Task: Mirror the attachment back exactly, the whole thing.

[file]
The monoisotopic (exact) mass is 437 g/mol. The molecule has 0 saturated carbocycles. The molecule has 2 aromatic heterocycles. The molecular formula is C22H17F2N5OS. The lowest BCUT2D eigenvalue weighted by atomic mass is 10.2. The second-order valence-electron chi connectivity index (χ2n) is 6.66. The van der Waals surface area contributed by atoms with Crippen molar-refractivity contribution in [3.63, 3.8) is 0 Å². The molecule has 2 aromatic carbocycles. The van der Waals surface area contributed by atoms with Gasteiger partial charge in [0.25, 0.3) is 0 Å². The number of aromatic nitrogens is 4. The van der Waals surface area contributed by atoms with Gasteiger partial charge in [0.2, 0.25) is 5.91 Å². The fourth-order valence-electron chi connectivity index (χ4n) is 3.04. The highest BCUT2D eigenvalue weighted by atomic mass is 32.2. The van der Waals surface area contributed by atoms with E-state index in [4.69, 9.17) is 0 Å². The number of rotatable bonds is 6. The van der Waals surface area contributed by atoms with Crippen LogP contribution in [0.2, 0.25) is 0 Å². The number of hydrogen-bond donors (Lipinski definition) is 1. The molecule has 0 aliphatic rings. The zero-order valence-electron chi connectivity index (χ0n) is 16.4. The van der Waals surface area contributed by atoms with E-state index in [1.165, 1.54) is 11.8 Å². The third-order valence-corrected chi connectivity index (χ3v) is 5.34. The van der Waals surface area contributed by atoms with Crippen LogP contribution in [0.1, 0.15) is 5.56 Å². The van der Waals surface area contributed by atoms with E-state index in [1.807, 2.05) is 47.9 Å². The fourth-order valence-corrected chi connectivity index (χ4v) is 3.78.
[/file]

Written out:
The monoisotopic (exact) mass is 437 g/mol. The molecule has 0 saturated carbocycles. The molecule has 2 aromatic heterocycles. The molecular formula is C22H17F2N5OS. The lowest BCUT2D eigenvalue weighted by atomic mass is 10.2. The second-order valence-electron chi connectivity index (χ2n) is 6.66. The van der Waals surface area contributed by atoms with Crippen molar-refractivity contribution in [3.63, 3.8) is 0 Å². The molecule has 2 aromatic carbocycles. The van der Waals surface area contributed by atoms with Gasteiger partial charge in [0.25, 0.3) is 0 Å². The number of aromatic nitrogens is 4. The van der Waals surface area contributed by atoms with Gasteiger partial charge in [0.2, 0.25) is 5.91 Å². The fourth-order valence-electron chi connectivity index (χ4n) is 3.04. The highest BCUT2D eigenvalue weighted by atomic mass is 32.2. The van der Waals surface area contributed by atoms with E-state index in [4.69, 9.17) is 0 Å². The number of rotatable bonds is 6. The van der Waals surface area contributed by atoms with Crippen LogP contribution in [0.2, 0.25) is 0 Å². The number of hydrogen-bond donors (Lipinski definition) is 1. The molecule has 0 aliphatic rings. The zero-order valence-electron chi connectivity index (χ0n) is 16.4. The van der Waals surface area contributed by atoms with E-state index in [1.165, 1.54) is 11.8 Å². The third-order valence-corrected chi connectivity index (χ3v) is 5.34. The van der Waals surface area contributed by atoms with Crippen LogP contribution in [0.1, 0.15) is 5.56 Å². The van der Waals surface area contributed by atoms with E-state index in [1.807, 2.05) is 47.9 Å². The fourth-order valence-corrected chi connectivity index (χ4v) is 3.78.